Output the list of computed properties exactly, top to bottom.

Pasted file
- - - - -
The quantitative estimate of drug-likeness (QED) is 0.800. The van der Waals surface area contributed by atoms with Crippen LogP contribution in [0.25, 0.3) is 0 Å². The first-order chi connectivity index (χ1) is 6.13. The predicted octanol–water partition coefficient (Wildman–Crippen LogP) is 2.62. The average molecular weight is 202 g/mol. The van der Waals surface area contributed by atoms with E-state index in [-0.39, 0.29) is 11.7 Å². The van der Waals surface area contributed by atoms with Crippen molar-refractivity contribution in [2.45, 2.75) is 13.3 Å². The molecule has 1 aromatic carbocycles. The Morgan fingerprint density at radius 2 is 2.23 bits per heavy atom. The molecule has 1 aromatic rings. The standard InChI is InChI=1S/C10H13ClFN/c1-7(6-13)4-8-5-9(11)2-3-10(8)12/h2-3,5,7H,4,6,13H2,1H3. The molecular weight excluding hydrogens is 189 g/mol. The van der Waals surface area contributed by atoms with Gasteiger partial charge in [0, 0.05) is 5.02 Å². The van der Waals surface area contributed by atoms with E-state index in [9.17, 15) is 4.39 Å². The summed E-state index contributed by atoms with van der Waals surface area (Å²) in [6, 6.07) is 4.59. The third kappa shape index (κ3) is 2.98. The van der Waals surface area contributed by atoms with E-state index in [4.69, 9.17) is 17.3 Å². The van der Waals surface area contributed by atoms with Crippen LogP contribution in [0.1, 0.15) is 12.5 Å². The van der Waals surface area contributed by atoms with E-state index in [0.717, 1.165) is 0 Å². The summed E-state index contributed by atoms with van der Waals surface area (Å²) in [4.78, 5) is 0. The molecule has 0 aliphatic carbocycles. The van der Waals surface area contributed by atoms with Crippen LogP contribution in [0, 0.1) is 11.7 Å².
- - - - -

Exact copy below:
The quantitative estimate of drug-likeness (QED) is 0.800. The van der Waals surface area contributed by atoms with Crippen LogP contribution in [0.25, 0.3) is 0 Å². The first-order chi connectivity index (χ1) is 6.13. The predicted octanol–water partition coefficient (Wildman–Crippen LogP) is 2.62. The average molecular weight is 202 g/mol. The van der Waals surface area contributed by atoms with E-state index in [-0.39, 0.29) is 11.7 Å². The van der Waals surface area contributed by atoms with Crippen molar-refractivity contribution in [2.45, 2.75) is 13.3 Å². The molecule has 1 aromatic carbocycles. The Morgan fingerprint density at radius 2 is 2.23 bits per heavy atom. The molecule has 1 aromatic rings. The standard InChI is InChI=1S/C10H13ClFN/c1-7(6-13)4-8-5-9(11)2-3-10(8)12/h2-3,5,7H,4,6,13H2,1H3. The molecular weight excluding hydrogens is 189 g/mol. The van der Waals surface area contributed by atoms with Gasteiger partial charge in [0, 0.05) is 5.02 Å². The van der Waals surface area contributed by atoms with E-state index in [9.17, 15) is 4.39 Å². The summed E-state index contributed by atoms with van der Waals surface area (Å²) in [6, 6.07) is 4.59. The third kappa shape index (κ3) is 2.98. The van der Waals surface area contributed by atoms with E-state index in [4.69, 9.17) is 17.3 Å². The van der Waals surface area contributed by atoms with Crippen LogP contribution in [0.1, 0.15) is 12.5 Å². The van der Waals surface area contributed by atoms with E-state index in [0.717, 1.165) is 0 Å². The summed E-state index contributed by atoms with van der Waals surface area (Å²) in [4.78, 5) is 0. The molecule has 0 aliphatic carbocycles. The van der Waals surface area contributed by atoms with Crippen LogP contribution in [0, 0.1) is 11.7 Å².